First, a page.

- IPG CEO Michael Roth says he's happy to see representatives from Amazon, Snap, Twitter, and other competitors to Facebook and Google at Cannes.
- He says there's been no major pullback in digital advertising spend as a result of the Facebook Cambridge Analytica data leak.
- He also says his compensation is based in part on diversity metrics.
"How do we reach the right consumer in a safe way?"
That's what Michael Roth, CEO of ad agency holding company IPG, says he's focused on at the Cannes Lions festival, where he's meeting with the tech platforms and clients.
"The more the merrier," Roth says, pointing to Amazon, Snap, Spotify, Twitter and the other brands lining the Cannes Croisette as increasingly important alternatives to the giants that dominate the vast majority of digital ad dollars.
Roth says that in the wake of Facebook's data privacy scandal, some of his brands paused spending, but "we haven't seen a big pullback in advertising."
In fact, one of IPG's agencies, Magna, just upped its projection for global ad growth this year from 5.2 percent to 6.4 percent, thanks to the increase in ad revenue Facebook and Google reported in the first quarter — and despite ongoing questions about brand safety and data privacy.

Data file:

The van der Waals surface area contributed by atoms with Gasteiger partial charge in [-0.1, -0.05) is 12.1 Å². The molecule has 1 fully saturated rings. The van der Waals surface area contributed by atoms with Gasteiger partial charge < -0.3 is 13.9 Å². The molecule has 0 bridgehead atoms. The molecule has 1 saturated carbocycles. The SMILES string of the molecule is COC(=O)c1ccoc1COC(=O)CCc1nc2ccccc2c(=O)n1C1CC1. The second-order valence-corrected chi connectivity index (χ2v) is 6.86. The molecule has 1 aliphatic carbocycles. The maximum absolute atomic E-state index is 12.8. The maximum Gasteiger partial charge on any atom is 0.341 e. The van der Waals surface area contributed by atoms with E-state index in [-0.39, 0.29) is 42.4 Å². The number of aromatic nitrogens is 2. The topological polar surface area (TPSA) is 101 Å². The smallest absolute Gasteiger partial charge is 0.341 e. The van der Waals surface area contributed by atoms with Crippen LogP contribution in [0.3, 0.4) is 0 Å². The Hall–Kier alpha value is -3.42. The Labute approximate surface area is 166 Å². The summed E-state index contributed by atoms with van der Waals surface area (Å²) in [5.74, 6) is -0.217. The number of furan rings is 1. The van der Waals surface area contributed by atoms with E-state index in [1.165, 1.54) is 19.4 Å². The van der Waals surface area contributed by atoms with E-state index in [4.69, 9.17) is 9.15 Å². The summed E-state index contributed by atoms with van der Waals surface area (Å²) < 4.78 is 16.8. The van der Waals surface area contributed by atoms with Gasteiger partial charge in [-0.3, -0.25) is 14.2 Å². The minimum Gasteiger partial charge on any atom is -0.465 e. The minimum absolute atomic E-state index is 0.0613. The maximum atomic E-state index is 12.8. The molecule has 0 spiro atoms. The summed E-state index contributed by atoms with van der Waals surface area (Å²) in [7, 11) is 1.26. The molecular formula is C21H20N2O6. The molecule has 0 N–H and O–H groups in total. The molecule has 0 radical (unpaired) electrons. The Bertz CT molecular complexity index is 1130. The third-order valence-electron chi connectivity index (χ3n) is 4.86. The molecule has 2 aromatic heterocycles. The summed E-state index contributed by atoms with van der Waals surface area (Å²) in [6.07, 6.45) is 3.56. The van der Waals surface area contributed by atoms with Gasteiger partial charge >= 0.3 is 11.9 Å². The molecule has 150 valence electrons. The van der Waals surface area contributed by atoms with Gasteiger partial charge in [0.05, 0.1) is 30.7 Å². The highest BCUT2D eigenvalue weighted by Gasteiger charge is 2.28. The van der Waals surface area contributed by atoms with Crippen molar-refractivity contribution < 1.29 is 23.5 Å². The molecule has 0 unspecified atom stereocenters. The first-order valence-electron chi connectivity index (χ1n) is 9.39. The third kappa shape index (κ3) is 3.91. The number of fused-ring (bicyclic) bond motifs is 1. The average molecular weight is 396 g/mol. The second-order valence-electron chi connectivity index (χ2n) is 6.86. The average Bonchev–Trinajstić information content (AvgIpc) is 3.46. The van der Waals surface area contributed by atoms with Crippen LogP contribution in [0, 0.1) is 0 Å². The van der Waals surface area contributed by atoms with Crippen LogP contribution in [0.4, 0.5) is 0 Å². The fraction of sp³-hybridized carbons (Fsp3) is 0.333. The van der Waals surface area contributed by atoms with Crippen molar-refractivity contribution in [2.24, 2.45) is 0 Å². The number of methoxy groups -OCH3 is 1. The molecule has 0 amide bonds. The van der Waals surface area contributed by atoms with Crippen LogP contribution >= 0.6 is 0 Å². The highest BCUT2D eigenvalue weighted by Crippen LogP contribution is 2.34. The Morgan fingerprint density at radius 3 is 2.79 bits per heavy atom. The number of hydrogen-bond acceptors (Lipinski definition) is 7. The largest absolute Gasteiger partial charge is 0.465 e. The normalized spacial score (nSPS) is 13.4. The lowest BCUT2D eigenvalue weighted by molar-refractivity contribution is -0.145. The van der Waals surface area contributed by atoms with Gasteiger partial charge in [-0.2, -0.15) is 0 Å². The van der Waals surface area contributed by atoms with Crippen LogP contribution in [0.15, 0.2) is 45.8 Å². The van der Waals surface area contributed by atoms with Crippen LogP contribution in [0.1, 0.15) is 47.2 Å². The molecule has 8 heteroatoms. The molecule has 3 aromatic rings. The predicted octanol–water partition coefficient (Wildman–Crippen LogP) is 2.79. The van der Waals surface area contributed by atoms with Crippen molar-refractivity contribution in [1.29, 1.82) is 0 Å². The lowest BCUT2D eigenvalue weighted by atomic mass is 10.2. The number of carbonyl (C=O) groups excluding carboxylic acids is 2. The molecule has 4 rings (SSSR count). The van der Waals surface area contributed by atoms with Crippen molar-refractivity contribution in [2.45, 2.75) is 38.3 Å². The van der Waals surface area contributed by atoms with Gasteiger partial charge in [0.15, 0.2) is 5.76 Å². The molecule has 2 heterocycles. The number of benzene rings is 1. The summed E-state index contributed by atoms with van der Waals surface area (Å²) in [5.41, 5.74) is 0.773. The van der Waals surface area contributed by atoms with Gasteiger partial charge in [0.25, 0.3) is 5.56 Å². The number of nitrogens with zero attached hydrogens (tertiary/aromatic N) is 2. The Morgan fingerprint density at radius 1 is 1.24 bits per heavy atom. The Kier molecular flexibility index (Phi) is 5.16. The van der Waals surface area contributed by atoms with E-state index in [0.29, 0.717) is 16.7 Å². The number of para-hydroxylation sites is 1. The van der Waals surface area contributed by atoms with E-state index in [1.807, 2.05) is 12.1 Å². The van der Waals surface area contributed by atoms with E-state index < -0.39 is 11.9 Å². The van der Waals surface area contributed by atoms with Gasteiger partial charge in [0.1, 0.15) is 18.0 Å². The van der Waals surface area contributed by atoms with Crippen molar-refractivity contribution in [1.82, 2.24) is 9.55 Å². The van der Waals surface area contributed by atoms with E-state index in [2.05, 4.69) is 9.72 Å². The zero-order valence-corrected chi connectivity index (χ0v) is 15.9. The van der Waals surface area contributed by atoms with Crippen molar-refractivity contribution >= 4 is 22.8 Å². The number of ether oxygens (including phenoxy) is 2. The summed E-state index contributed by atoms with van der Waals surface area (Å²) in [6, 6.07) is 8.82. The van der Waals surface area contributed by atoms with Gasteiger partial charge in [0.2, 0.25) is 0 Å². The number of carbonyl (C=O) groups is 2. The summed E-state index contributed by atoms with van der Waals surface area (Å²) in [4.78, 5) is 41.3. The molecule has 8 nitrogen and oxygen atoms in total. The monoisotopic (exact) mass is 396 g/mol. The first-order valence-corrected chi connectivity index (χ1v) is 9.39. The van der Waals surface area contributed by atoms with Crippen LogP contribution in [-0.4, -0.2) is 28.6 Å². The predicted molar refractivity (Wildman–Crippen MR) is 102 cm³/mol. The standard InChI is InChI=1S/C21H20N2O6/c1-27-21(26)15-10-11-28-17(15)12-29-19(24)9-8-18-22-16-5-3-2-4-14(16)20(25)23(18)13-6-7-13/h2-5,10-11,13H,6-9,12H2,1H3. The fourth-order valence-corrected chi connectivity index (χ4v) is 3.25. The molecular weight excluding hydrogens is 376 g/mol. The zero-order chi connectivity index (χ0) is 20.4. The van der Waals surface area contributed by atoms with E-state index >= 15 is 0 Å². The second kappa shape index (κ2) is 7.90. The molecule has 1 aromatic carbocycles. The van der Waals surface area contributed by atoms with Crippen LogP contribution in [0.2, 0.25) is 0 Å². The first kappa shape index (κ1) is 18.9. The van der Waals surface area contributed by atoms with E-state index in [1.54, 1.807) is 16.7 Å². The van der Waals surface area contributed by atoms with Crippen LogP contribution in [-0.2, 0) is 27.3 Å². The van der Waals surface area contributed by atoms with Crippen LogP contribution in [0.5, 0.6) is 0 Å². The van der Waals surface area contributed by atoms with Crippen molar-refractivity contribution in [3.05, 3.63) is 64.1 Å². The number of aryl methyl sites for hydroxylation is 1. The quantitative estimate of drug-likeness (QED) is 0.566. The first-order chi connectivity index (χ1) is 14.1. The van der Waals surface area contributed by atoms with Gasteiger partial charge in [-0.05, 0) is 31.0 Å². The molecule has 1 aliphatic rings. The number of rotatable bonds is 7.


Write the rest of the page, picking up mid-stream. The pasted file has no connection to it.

As for the consolidation in the media industry, with AT&T completing its acquisition of Time Warner, Roth says the opportunity of these combined companies to have better insights to target consumers is better for his agencies and their clients.
Against the backdrop of the market decline on concerns about a trade war, Roth says "our industry typically follows GDP," though he would recommend that his clients spend more during a pullback to gain share with their clients.
Here in Cannes, Roth is hosting a breakfast with Gloria Steinem and #MeToo founder Tarna Burke on diversity, a topic that has been in focus for Roth for a number of years.
"We're representing particular consumers. If we don't represent them we aren't doing our job and we can't do that if we are all white men."
Roth's compensation and the compensation of the CEOs that report to him are tied to diversity metrics. "There's no question there is a correlation between a diverse business environment and results."